If you want to create an exceptional website redesign project plan, you need to get hungry.
That's my biggest secret when building a website.
I get ambitious and competitive.
How will I provide the best messaging, support, and offers?
How can I steal potential customers away from competitors?
I take those objectives and work with a modest budget to build a lean, yet highly effective site. I don't buy templates or sacrifice the quality of the content. I just use better organization and invest heavily in messaging and strategy, while keeping a laser-focus on what my customer needs.
Here's how you can do the exact same thing.
The Components Of An Exceptional Website Redesign Project Plan
The first component to a lean website project plan is a straightforward framework.
You start with website goals, then spend a period on customer research. You work through your buyer journey and sales pipeline stages. The, you identify the website pages you need to build and start on messaging. Finally, you employ minimal design, set up any necessary support features and make a plan for continuous improvement.
It seems like a lot of steps, but each one is critical for building a customer-focused website. And if you review this outline in advance, you can start allocating budget and team members towards the various steps. It's also a great way of predicting how long a website build will take.
Here is a breakdown of each step:
Step #1: Goals, GOALS, GOALS
Before you fill out a buyer persona or make a website page, document your goals. Website performance goals are your compass in a website redesign project plan. Otherwise, you're going to build every page that sounds like a good idea, invest in the wrong features, and stray too far from your objectives.
The focus should be on setting specific and measurable goals, so nothing fluffy or unachievable. In the grand scheme of things, Facebook likes or retweets don't matter.
You can learn how to create smart goals and see how they keep you on track.
Otherwise, there are a few Lean Labs resources that can help:
Step #2: Strategy
Your customer strategy will be the backbone of your site. You need to gather the most accurate customer insights. That requires up-to-date buyer personas, a unique value proposition, and an understanding of how your product or solution helps the customer win.
If you don't have of this information handy, stop and invest time here. If you want a killer website, you need to take this part of the process seriously. I use a few tried and true strategy documents before I touch a single website page.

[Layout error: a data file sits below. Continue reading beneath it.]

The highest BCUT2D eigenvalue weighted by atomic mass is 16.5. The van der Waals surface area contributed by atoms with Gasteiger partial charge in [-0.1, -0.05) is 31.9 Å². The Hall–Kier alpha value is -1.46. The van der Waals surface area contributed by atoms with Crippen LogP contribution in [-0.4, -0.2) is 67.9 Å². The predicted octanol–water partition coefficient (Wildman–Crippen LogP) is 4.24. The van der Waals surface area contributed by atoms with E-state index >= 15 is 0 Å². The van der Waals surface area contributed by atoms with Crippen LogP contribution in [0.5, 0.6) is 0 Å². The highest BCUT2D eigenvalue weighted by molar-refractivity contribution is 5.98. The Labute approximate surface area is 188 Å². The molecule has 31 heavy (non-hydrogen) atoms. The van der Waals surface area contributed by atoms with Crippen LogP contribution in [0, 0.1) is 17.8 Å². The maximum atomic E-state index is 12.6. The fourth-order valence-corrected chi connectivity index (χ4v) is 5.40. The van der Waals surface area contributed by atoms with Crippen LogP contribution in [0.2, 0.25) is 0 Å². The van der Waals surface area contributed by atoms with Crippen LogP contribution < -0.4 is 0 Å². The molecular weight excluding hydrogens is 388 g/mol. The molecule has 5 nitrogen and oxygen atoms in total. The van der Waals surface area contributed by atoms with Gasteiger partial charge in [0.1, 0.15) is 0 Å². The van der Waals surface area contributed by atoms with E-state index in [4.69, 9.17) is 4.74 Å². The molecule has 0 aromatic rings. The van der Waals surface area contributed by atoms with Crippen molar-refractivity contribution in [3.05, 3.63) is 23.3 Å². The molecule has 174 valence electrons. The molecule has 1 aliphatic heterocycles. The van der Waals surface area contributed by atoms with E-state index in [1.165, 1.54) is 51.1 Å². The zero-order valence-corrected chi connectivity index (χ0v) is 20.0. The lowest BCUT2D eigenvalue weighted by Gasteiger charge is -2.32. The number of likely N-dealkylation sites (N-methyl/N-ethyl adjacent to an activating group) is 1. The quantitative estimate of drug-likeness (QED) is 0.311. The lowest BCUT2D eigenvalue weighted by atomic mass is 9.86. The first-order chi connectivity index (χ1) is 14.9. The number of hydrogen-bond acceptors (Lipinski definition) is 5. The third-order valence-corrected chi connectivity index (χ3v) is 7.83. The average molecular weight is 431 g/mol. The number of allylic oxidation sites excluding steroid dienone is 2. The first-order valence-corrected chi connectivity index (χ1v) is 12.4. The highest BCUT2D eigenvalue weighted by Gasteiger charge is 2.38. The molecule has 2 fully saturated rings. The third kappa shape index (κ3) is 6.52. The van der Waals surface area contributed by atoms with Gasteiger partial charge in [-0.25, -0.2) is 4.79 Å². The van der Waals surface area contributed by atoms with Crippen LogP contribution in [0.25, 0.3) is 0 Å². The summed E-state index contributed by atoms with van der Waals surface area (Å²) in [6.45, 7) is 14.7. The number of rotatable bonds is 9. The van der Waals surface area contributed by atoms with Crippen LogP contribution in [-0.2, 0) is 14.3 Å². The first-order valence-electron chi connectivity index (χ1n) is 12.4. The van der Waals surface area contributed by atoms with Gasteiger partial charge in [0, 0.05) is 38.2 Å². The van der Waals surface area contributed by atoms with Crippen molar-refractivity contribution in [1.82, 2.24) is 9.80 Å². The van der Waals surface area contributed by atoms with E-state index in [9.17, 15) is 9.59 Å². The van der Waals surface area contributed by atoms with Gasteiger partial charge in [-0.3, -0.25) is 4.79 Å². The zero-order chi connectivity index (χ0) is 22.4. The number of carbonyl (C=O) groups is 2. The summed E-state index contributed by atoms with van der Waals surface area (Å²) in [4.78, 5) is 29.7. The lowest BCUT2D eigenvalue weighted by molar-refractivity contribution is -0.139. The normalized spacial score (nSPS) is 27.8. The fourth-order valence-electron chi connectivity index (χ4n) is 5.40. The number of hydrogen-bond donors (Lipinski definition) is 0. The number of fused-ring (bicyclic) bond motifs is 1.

The Business Model Canvas
With the business model canvas, you can bypass generic customer information and dig into the insights that will make a difference.
Using this canvas, you can tap into:
- Core Problems
- Trigger Events
- Existing Alternatives
- Risky Assumptions
- Makeshift Solutions
This document will help you write website content that speaks to the root of your customer's frustrations and challenges.
Jobs To Be Done
Every product or service aims to solve a problem for the customer. But to write effective messaging around that, you need to get specific about the outcomes of using it. You want to beyond what it logistically does for a customer and describe how using it will make the customer feel.
Also, how will others perceive your customer for using it? A lot of people go crazy for Yeti Coolers, for instance, because of how durable they are. But they also love how purchasing a Yeti Cooler makes them look.
Which apparently, is really cool and outdoorsey.
Cool guy on boat with Yeti cooler, via virginia.edu.
Cooler dog on Yeti cooler, via @yeti_pups
Yeti cooler owners apparently love stickers. Via Asher Goods.
And push-ups. Via Yeti Stories.
(There's also a whole Yeti butting thing I don't want to go into.)
Overall, these insights are extremely valuable. They can help you create messaging that really connects with your customer's motivations. And you can uncover them using a jobs to be done template.
For each column, you want to identify how your solution specifically helps the customer:
- Solve their problem in a tangible way (Physical Job)
- Spark the desired feeling (Emotional Job)
- Improve how others see them (Social Job)
For example, if you need to find a new email marketing platform for your team, you may invest in HubSpot or MailChimp. When you do that, the solution will help you accomplish a physical job (adapting the platform), but it will also do a few other things.